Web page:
Probably the longest running jazz jam in London and still the best! You can see how much we all enjoy ourselves. https://www.facebook.com/groups/TheJazzAtTheKingsHead/
The double bassist Coleridge Goode, who has died aged 100, distinguished himself on the British jazz scene for more than 60 years, playing with some of the most innovative musicians of the postwar period.
Thanks to his finesse and sophistication, not to mention his technical gifts and singing ability, Goode was often in demand for recording sessions and live performances across Europe. He played on the original recording of Django Reinhardt’s jazz standard, Belleville, for the Decca label in 1946, on a date that also featured Stephane Grappelli on violin. He recorded with the pianist George Shearing and the drummer Ray Ellington as part of the Stephane Grappelli Quintet, and with the Tito Burns Sextet. He also featured in the band of the Jamaican alto saxophonist Joe Harriott, an experience he described as among the “greatest musical adventures of my life”.….Read More
Possibly the oldest and certainly the liveliest jazz jam in London (founded 1985) come & hang every Sunday 2.30-5.30pm Downstairs at The King’s Head, Crouch End, N8.
Slim Gaillard, brilliant jazz guitarist, pianist and composer, could not have had a more bizarre and improbable start in life.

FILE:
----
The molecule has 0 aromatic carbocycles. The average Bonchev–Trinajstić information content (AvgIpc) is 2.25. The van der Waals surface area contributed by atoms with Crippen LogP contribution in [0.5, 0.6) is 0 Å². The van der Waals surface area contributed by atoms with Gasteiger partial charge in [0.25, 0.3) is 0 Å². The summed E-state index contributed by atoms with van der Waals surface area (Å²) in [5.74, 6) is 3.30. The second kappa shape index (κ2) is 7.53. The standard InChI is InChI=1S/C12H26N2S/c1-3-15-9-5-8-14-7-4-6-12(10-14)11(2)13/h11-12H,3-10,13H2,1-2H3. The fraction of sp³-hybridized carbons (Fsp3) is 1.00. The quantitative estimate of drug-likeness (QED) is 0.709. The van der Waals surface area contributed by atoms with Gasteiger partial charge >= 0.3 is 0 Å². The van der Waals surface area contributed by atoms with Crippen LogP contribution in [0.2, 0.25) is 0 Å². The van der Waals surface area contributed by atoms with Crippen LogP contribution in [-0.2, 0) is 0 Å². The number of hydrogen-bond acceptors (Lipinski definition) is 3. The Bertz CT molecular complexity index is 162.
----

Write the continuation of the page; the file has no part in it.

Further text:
Slim’s childhood in Cuba was spent cutting sugar-cane and picking bananas, as well as occasionally going to sea with his father.
Aged 12, he accompanied his father on a world voyage, and was accidentally left behind on the island of Crete. After working on the island for a while, he made his home in Detroit. In America, Gaillard worked in an abattoir, trained as a mortician and also had been employed at Ford’s Motor Works.
Check out his chequered history on https://en.wikipedia.org/wiki/Slim_Gaillard
Me: “I’m told I need to rudely importune you if I want to sing”
He: “Ooooh! I love being rudely importuned! I see you’ve come as Cleopatra”
Me: “Looked like a classy gig. If in doubt, overdress, I thought”
He “It’s a good look. Don’t think we’ve met – what’s your name? I’m going to put you on first”
This is how Jazz Jam Sessions work: you just turn up, talk to the guy, and they put you on with any luck. You’ll need your own sheet music, at least 3 copies, unless it’s a well-known jazz standard, in which case a chord chart will do.
London is full of amazing musicians coming together in an informal setting at one the many Jazz Jams this city has to offer. You can often hear some world-class musicians for free.
So if you fancy strutting your stuff on a stage where all are welcome, or even if you just want to sit in a comfy chair with a refreshing beverage and watch the action. Visit the London Jazz Jams Facebook page to find a Jam near you.
This is how Facebook can work.
I posted this picture of musician Lenny Breslaw at a recent The Jazz N8, Crouch End’s Sunday Jam Session @TheGNRT.
Friends of Lenny posted comments beneath it and mentioned this to Lenny (who doesn’t FB much).
He then looked at the photo, and the rest of my Facebook Friends Page, where he saw this, a picture of my recent session with rock guitarist Luke Rayner :
The following week Lenny asked if I would write some lyrics for his melodies, I said yes, and our first collaboration, a song named Easy Come, Easy Go, is already well under way.
Thank you, Facebook!
Some great photos from the Jazz N8.